Farmers Market Tips: Dos and Don’ts

Ready to breeze through the farmers market with ease and come home with the best-looking produce—without blowing your food budget? Whether you shop the farmers’ market every week or just once in a while, these tips will help you ace your experience and make the most of the local bounty.

Make a List (But Don’t Stick to It Too Carefully)

Lists are great for remembering everything you need, but leave yourself some wiggle room to take advantage of what’s best and what’s a bargain. Does that kale you wanted look a little wilted? Go for the Swiss chard instead. Planning on peaches but the seller has a special on plums? Adjust and adapt. 

Go Early for the Best Selection. Go Late for the Best Deals

The two best times to shop at a farmers market are at the start or toward the end, when crowds are lighter and lines are shorter. Early birds benefit from the most choices and optimal freshness. Latecomers can find special offers on produce that needs to be sold before growers pack up for the day.

Shop with a Friend

Want more for your money… and more variety? Pair up with a pal and split your purchases. This tactic lets you save money by buying larger quantities—such as a quart of berries rather than a pint or a 2-for-1 special—and lets you take home a wider assortment of shared items. 

Double Bag It

Take two bags instead of one to you make your rounds through the market. Having two carriers lets you switch purchases around more easily while you shop, so delicate items, such as herbs, tomatoes, and berries, don’t get crushed under a bunch of carrots or a pound of zucchini. 

Pay Attention to Etiquette

Serve yourself or wait to be served? Mix-and-match or priced individually? Every stand has a different (often unspoken) code of etiquette. Look around, see how things work, and shop accordingly. Be choosy, but avoid obnoxious behavior such as pulling back the husks on a dozen ears of corn before buying two, or leaving a cauliflower display in disarray after you’ve searched for the perfect head. If you’re looking for bargains, don’t haggle over set prices. Instead, ask growers if they have "seconds"—bruised or misshapen produce—that they’ll sell you at a lower price, or make them an offer on what’s left at the very end of the market.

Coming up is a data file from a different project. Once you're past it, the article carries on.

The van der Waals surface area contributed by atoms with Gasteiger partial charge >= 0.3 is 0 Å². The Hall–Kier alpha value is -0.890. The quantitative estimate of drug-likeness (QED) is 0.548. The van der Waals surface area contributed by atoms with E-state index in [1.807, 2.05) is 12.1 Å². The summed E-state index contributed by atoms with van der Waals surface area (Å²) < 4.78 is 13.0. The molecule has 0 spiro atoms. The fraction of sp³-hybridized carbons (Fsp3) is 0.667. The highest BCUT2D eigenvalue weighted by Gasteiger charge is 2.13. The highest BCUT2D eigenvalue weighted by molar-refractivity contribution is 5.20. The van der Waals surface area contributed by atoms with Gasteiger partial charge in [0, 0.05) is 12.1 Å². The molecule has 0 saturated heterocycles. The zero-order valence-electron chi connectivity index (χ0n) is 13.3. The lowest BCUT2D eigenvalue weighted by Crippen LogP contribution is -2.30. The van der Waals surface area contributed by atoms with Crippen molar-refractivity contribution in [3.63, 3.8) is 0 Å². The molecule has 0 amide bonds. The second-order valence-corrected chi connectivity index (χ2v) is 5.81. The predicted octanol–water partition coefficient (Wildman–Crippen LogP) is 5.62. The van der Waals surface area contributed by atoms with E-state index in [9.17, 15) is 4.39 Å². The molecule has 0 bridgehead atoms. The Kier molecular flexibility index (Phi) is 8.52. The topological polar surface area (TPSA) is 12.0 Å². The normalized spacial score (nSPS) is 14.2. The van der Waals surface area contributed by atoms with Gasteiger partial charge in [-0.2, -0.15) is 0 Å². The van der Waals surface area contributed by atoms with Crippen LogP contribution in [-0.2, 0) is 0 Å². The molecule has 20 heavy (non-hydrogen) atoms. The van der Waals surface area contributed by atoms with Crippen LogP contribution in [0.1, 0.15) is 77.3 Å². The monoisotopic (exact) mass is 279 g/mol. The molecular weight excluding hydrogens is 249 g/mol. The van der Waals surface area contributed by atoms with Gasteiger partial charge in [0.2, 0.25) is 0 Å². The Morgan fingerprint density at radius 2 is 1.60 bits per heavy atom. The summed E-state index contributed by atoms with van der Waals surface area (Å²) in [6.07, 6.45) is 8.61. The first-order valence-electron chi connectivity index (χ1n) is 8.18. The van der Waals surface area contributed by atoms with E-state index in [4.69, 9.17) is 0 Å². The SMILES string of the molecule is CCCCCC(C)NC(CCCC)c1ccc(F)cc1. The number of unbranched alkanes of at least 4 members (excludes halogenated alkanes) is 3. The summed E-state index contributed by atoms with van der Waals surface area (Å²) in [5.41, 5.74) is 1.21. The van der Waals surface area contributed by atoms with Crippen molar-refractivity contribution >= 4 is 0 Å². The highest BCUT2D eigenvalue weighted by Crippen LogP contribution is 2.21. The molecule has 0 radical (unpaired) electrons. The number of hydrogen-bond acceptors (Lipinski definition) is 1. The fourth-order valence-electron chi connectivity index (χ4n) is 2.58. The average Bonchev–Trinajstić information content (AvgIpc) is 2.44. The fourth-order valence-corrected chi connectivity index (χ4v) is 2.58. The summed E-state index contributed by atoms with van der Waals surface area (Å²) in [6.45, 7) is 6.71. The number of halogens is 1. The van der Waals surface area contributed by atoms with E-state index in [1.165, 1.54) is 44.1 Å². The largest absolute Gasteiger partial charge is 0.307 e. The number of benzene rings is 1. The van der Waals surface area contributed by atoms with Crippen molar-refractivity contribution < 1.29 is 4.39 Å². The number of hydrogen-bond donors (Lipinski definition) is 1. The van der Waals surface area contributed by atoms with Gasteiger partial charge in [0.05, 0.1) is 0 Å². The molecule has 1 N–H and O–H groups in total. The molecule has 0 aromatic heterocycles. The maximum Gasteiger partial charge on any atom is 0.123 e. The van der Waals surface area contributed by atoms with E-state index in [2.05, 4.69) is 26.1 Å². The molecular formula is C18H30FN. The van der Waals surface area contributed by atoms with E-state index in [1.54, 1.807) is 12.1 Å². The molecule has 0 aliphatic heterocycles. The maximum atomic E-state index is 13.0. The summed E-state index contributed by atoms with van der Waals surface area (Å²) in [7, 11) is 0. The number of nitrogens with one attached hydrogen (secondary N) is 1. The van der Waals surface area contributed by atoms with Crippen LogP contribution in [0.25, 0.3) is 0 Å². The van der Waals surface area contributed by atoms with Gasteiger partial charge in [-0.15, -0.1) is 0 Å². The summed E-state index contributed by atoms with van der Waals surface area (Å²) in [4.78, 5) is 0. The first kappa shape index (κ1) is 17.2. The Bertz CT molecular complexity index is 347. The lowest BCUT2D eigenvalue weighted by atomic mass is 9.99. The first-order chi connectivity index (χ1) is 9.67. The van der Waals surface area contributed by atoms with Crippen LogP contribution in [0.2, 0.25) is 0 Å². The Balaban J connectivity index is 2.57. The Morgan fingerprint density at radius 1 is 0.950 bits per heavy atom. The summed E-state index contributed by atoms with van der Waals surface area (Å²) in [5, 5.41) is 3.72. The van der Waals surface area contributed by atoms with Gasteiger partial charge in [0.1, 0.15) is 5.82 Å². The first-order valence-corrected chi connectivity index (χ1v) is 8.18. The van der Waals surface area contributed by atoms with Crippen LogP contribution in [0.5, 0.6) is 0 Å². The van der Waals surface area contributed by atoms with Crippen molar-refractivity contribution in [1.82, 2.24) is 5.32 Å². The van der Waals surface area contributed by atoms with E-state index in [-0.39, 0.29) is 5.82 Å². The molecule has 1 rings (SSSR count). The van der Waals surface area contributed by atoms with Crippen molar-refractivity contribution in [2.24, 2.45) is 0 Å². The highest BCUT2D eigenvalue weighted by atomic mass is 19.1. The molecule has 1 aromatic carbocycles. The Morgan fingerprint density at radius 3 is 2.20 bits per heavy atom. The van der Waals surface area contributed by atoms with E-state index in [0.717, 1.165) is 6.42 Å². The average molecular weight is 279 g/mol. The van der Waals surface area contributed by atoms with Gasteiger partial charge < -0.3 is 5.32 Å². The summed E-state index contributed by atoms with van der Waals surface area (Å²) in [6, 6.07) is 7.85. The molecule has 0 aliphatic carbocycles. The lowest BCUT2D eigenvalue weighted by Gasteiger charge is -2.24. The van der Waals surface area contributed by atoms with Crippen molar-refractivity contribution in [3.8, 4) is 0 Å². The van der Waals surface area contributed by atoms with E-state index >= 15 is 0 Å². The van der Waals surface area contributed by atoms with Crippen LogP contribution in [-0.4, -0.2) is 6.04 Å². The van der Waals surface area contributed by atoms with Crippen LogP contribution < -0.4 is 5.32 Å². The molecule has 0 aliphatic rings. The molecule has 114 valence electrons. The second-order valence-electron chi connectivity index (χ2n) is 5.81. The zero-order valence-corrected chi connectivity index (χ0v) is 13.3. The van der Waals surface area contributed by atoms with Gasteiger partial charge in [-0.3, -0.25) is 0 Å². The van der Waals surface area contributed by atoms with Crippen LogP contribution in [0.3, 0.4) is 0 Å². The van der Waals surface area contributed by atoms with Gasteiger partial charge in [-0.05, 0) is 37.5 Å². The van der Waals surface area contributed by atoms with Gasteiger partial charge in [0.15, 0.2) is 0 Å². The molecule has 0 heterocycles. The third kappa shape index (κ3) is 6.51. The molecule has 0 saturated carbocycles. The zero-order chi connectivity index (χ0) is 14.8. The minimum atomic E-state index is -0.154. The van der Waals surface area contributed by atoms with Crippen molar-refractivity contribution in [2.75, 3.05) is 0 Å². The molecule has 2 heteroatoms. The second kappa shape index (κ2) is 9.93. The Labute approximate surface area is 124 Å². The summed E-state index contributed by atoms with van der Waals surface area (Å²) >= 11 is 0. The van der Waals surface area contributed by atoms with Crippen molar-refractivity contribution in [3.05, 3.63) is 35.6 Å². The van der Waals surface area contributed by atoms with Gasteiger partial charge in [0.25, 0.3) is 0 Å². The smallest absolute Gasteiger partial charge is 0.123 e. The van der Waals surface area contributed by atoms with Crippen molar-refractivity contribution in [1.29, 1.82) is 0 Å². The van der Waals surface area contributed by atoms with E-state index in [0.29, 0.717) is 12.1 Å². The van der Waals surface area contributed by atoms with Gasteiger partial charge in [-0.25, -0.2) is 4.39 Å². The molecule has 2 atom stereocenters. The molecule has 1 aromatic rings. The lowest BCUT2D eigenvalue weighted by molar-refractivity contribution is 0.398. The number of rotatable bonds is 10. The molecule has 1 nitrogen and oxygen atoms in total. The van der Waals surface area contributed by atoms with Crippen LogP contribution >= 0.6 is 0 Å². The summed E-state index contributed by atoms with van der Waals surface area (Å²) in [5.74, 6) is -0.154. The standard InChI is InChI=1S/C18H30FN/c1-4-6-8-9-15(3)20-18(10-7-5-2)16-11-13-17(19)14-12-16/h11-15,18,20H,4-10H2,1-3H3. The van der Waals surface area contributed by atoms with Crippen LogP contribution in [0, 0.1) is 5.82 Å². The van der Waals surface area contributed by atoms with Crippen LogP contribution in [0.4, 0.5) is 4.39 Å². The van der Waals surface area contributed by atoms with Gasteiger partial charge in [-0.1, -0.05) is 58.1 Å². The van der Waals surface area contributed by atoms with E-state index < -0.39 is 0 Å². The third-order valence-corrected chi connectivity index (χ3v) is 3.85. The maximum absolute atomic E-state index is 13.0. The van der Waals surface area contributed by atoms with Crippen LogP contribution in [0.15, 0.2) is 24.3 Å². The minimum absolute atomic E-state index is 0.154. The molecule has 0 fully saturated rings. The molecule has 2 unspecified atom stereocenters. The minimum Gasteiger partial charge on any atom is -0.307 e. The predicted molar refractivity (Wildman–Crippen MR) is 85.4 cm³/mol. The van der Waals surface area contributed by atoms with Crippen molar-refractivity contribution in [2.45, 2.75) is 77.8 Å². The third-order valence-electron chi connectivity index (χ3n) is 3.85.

Chat Up the Growers

Personal exchanges are a big part of what makes the farmers market experience so great. Vendors and growers can also be great resources for easy recipes, prep and storage tips, and knowledge of which fruits and veggies are at their peak. 

Have Payment Ready

Bring small bills (ones and fives are best) for cash purchases, use the same credit card from week to week so you don’t have to re-enter receipt information in the credit card reader, and open your mobile payment app while waiting in line. Doing so helps avoid hold-ups when it’s time to pay.  

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About the Author

Headshot of Mary Margaret Chappell

About the Author

Mary Margaret Chappell

When Mary Margaret Chappell first started out in the plant-based food world as a writer, editor, and recipe developer, she was a bacon-loving former pastry chef who didn’t think she could ever cook without butter. Fourteen years, four cookbooks, dozens of cooking classes, and hundreds of recipes later, her favorite thing in the world is sharing the tips, techniques, and recipes that show just how easy and delicious whole-food, plant-based cooking can be. The former food editor of Vegetarian Times magazine has done away with her dependency on butter and is honing her skills at baking with natural sweeteners. Chappell lives in France, where plant-based eating can often be a challenge, but the fruits, vegetables, grains, and legumes available are simply amazing. Find her on Instagram and Facebook.
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